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Compromise emerges in Congress on payroll tax

WASHINGTON – House-Senate talks on renewing a payroll tax cut that delivers about $20 a week to the average worker yielded a tentative agreement Tuesday, with lawmakers planning to unveil the pact today and send the measure to President Barack Obama as early as this week.

Under the outlines of the emerging agreement, a 2 percentage-point cut in the Social Security payroll tax would be extended through the end of the year, with the nearly $100 billion cost added to the deficit. Jobless benefits for the long-term unemployed would be renewed as well, with the $30 billion cost paid for in part through auctioning broadcast spectrum to wireless companies and requiring federal workers to contribute more toward their pensions.

GOP lawmakers leaving a party meeting said they were told a tentative pact had been reached but said some details could change before the compromise was finalized, probably today. They described the session as largely positive, and several predicted the House would approve the deal.

The payroll tax cut and renewing jobless benefits were key planks in Obama’s jobs program, which was announced in September. The payroll tax cut benefits 160 million Americans and delivers a tax cut of about $20 a week for a typical worker making $50,000 a year.

The deal would not only be a win for Obama but would take the payroll tax fight – which put Republicans on the defensive – off the table for the fall election campaign.

“The mood is to get it off the table,” said freshman Rep. Dennis Ross, R-Fla. “We’ve got to move on to another issue.”

“It’s a compromise,” said Rep. Renee Ellmers, R-N.C., a tea party-backed freshman and one of the bargainers. “We knew we’d be making a compromise.”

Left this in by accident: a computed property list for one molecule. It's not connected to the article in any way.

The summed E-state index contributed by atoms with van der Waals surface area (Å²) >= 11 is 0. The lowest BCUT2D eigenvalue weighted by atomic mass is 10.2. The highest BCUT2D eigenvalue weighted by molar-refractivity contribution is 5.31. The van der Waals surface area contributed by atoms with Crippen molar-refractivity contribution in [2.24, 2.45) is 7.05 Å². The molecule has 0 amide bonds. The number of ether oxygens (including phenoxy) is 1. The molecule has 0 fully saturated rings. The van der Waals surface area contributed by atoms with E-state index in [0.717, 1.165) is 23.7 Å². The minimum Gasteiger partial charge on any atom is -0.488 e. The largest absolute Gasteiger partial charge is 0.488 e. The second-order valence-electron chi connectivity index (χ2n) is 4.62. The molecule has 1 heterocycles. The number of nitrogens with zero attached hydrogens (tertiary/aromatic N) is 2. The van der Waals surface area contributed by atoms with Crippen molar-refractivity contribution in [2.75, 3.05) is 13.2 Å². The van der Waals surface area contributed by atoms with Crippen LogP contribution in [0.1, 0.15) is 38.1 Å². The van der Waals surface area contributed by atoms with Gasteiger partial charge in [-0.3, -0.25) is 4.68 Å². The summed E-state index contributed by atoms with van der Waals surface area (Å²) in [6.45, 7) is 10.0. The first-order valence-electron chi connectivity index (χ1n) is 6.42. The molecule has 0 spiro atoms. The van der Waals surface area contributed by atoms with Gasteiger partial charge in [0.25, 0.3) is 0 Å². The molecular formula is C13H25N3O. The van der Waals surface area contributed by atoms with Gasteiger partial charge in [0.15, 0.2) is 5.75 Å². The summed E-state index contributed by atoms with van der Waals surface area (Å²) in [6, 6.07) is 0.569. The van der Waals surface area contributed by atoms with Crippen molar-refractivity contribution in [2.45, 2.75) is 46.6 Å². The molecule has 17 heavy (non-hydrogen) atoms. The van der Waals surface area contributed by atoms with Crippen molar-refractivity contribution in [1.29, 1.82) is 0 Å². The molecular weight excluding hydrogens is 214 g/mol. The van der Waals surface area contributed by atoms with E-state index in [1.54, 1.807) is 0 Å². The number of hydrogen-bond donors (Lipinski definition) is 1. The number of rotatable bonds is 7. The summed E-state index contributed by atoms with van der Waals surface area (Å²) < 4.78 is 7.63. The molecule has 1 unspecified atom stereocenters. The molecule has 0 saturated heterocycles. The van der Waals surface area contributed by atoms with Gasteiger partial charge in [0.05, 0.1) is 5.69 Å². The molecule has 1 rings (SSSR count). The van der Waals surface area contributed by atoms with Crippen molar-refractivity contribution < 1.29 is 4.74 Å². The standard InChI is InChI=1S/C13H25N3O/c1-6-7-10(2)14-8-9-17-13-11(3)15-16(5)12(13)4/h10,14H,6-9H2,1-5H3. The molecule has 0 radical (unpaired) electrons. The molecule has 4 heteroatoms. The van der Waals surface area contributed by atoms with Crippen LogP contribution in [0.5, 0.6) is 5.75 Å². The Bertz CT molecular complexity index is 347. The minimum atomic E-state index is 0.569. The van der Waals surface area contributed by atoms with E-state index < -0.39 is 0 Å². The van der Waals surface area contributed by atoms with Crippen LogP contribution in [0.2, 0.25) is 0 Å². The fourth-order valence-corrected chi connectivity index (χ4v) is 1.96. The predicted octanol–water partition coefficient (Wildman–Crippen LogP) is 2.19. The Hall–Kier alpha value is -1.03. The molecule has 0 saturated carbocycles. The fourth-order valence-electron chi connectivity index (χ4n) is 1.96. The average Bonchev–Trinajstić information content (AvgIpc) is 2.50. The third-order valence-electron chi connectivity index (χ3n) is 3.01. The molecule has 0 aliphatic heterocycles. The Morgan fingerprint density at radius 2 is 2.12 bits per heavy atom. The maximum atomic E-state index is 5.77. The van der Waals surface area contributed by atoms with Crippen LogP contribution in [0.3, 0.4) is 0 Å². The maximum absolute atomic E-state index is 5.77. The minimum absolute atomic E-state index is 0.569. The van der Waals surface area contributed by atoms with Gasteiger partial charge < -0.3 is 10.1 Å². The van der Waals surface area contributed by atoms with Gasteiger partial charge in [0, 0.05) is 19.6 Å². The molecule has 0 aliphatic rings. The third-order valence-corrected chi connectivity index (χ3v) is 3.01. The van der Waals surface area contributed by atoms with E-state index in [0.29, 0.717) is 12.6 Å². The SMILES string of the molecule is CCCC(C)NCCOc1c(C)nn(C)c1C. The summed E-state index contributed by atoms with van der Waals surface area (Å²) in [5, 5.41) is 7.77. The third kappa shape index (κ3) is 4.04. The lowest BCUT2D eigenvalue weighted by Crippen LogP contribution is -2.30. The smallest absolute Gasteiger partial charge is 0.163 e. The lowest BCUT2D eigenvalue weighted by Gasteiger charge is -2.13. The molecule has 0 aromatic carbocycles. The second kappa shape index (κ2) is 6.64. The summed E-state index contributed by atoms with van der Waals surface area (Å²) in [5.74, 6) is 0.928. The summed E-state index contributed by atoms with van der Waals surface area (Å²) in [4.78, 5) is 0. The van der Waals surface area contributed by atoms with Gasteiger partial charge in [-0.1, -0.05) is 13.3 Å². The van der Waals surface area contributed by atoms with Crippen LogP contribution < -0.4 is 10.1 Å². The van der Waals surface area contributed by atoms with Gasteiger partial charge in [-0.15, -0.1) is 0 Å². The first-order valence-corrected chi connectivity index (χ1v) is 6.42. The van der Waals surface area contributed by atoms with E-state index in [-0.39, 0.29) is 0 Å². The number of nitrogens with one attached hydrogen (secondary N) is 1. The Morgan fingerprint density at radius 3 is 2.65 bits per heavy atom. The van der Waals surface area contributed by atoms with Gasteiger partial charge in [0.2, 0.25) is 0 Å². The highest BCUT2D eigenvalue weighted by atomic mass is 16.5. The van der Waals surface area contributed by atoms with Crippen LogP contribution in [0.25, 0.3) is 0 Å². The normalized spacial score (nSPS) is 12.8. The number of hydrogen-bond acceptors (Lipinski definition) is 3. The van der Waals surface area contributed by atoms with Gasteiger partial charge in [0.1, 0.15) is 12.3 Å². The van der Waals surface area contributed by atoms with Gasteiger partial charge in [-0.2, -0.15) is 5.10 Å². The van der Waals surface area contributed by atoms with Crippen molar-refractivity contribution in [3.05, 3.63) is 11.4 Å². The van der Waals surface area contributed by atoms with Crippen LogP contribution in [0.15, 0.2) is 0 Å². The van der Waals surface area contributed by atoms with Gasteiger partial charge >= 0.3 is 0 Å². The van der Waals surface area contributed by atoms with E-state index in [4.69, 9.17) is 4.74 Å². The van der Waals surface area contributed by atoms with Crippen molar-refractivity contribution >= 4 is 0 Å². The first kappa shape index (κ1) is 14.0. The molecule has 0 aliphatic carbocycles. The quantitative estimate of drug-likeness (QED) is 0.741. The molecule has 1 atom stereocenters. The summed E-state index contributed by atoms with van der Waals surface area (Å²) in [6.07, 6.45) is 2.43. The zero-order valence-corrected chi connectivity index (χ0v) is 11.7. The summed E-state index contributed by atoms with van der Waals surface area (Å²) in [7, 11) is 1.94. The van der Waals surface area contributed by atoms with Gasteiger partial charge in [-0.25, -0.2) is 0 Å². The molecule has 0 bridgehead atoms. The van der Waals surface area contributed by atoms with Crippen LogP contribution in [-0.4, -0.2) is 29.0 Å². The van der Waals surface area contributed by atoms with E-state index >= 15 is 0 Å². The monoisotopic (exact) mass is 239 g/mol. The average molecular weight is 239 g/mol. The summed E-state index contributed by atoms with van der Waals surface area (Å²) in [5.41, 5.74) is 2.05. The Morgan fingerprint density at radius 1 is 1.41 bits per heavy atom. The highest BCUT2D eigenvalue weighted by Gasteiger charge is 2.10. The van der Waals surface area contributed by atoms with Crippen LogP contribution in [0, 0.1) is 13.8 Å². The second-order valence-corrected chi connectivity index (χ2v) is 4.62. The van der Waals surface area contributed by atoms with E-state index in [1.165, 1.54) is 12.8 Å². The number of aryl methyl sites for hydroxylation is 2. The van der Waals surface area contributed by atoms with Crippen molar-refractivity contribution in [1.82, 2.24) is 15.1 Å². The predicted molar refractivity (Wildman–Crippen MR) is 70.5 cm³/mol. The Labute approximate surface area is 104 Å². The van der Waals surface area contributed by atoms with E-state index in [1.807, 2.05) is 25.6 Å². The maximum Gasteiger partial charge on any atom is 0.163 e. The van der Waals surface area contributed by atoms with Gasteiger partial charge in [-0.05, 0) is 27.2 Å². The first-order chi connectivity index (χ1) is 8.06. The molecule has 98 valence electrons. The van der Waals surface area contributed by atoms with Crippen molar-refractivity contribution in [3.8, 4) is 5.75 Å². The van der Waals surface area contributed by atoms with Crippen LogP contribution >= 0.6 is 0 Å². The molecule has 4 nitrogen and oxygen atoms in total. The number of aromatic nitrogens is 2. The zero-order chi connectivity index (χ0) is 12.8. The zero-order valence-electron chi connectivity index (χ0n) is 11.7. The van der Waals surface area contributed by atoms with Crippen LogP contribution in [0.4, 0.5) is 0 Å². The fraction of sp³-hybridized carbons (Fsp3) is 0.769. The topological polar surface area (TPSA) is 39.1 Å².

The agreement also would avert a huge cut in Medicare payments to doctors, financed by cuts elsewhere in the federal health care budget, Republican and Democratic aides said. The cuts include hitting a “prevention fund” established under Obama’s health care law aimed at fighting smoking and obesity.

Aides in both parties said Senate Democrats were rebuffed in an effort to renew a package of expired tax breaks for individuals and businesses, including clean energy tax credits cherished by Democrats and a tax break sought by businesses that purchase new equipment.

Negotiators agreed to reduce the number of weeks of benefits that workers would be eligible to receive if they lose their jobs. The maximum number of weeks of benefits in states with the highest jobless rates would be cut from 99 weeks to 73 weeks by the end of the year, said Josh Drobnyk, an aide to Rep. Sander Levin, D-Mich.

And in a win for the Hispanic community, Republicans would drop a proposal that low-income workers who claim a refundable child tax credit be required to have a Social Security number. The proposal was aimed at blocking illegal immigrants from claiming the credit, but the idea created a firestorm among Hispanics who pointed out that many of the children affected by the cutoff are U.S. citizens.

Republicans also were expected to drop a proposal requiring unemployed people to enroll in GED classes to obtain benefits. A GOP proposal allowing states to employ drug tests as a condition of receiving unemployment benefits would be scrapped as well. But Republicans won a provision requiring jobless people to be more diligent in job searches as a condition of receiving benefits.

The legislation also would extend welfare grants to states.

Tuesday’s developments came just a day after GOP leaders announced they would relent on a demand that the cost of renewing the payroll tax cut be defrayed by spending cuts elsewhere in the budget. That made it significantly easier for negotiators to come up with savings to pay for the remaining items.


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